I was 17 years old when I first considered working for the Seminole Tribe of Florida. Linda Iley, the Tribe’s Higher Education adviser at the time, had planted the seed during one of our many telephone conversations before I started college in 2007. She pitched the idea of working for the Tribe after finishing school. At first I was reluctant because I didn’t know what I wanted to do professionally. But over the next few years, I decided that working for the Tribe was the route to go and the Advanced Career Development (ACD) program would take me there.
While growing up in New York and North Carolina, my non-tribal mother would tell my twin brother, my older brother and me of her experiences with Seminole culture while we lived on the Brighton Reservation with my father. She stressed the importance of knowing our history and heritage. She taught us about Osceola, how Native Americans and black slaves helped each other during slavery and many other aspects of African and Native American history.
Although most of my life was spent outside the reservations and had nothing to do with my Native American roots, I always felt that I had to give back and represent my ancestors properly.
I grew up poor. The night my twin and I graduated from kindergarten, my mother took us to a restaurant to celebrate. My mother saved for several months just so she could afford to take us out to eat. I think the meal was like $50. It took years for my brothers and me to learn how bad things were financially because my mother hid it from us. Despite the circumstances, we never lacked anything, nor felt there were limitations to what we could accomplish. As an adult Tribal member, those childhood years of struggle and scarcity seem a distant memory. We’re so abundantly blessed that it can cause many to lose motivation and sight of the things that truly matter.
After graduating from high school, I left Kannapolis, North Carolina to attend Gardner-Webb University. I remember being so anxious and excited to go to college and thrive. I wanted to enjoy the freedoms (and responsibilities) that come with being an adult. But once I legally became one, things changed. Over the next couple years, I noticed that my drive to succeed was depleting. There were times I felt as if I were existing instead of living. I lacked direction in life. Relationships with friends and family began to change. I had poor money management skills. My grades suffered. I didn’t feel worthy of having good things happen to me. I was extremely miserable.
Then, after I became a father, things improved. I realized that many of the negative experiences I had in college, and in my life, originated with me. I had spent so much time blaming others and feeling sorry for myself that I failed to see how fortunate I was. This realization led to me loving myself more and letting go of those thoughts of self-doubt and uncertainty. I had more peace and joy. More money. And, most importantly, a truer sense of purpose. After earning my bachelor’s degree, I was burned out from school. So for the next two years or so, I worked on building a stronger foundation in my life. I married, traveled and just relaxed. These things helped me get out of the despair I had grown so accustomed to.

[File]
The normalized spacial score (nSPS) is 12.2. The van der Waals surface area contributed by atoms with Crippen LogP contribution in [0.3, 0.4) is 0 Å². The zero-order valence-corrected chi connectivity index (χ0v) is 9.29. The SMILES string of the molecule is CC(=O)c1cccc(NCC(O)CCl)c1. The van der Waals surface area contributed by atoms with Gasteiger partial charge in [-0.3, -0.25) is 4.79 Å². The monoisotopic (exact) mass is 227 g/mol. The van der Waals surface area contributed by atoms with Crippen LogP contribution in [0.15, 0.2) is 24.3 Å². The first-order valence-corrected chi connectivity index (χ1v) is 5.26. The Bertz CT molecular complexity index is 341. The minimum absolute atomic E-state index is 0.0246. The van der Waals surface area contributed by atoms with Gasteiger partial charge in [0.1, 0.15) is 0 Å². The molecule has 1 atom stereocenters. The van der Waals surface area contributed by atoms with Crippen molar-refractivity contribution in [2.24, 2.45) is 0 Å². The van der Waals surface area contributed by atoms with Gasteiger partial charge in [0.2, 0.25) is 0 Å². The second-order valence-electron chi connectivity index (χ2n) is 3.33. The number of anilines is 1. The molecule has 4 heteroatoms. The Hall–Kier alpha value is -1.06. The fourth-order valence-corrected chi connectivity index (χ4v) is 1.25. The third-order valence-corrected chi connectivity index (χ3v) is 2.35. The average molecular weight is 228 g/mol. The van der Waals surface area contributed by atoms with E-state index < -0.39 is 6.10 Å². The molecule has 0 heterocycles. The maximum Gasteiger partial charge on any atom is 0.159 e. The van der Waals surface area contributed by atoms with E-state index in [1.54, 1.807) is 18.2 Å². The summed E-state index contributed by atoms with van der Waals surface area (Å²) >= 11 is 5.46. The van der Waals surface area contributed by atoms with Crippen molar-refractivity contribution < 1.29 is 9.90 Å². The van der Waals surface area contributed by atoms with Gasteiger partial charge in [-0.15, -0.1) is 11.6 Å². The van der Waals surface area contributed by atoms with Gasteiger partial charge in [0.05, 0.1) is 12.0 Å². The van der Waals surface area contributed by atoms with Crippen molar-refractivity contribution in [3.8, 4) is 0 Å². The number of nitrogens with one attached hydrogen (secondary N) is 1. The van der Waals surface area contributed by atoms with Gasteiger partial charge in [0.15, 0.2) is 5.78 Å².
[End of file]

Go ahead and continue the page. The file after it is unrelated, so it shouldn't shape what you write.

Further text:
While in college, Linda Iley believed that Seminole Media Productions would be the department I’d work well in because I was majoring in communications. Prior to moving to Florida, I did entertain thoughts of staying in North Carolina. Everything was starting to flourish while living there. In the end, I felt that working for the Tribe would be the better long-term decision. So, this past spring, my family and I moved to Florida.
I met with Alphonza Green, the tribalwide educational services manager, in August to discuss working in ACD. He heads the program, which allows Tribal members to work in the department that best caters to what they have a degree and an interest in. Over two years, they gain professional work experience throughout the various departments. I had briefly considered working for the Tribal Career Development program, the casino’s management program offered to Tribal members. Ultimately, I chose ACD because I wanted to utilize my degree.
Before I started working, some feelings of self-doubt resurfaced. I was very anxious to work. Was I prepared to work? How will my colleagues treat me? I decided that by doing my best, I couldn’t go wrong. Cousins, friends and colleagues – and many others – have supported me, which has helped tremendously. I definitely feel as if I’ve been working in the Tribe for years. That’s how comfortable people have made me feel.
My first few weeks were spent working in the Executive Operations Office, where I learned of different departments and their functions. But throughout my duration in the ACD program, I will primarily work in Seminole Media Productions, starting with The Seminole Tribune, then Broadcasting and Business Marketing. After completing the program, I hope to be versatile in many aspects of media and business.
Learning even more about Seminole culture has helped me better appreciate the sacrifices our ancestors have made. Their selfless acts paved the way for the success we experience now. Many of them gave their lives fighting for what they believed. No matter how tough things seemed, they never quit. We are all born with that warrior spirit. It seemed as if they were always thinking of something greater than what they experienced and saw at the time. We are their descendants. Once I started to truly understand the magnitude of how blessed we Seminoles are, I knew I had to show my ancestors that I was truly grateful.
Working for the Tribe is my way of paying back, showing my respect and doing my part to help our people continue toward a bright future.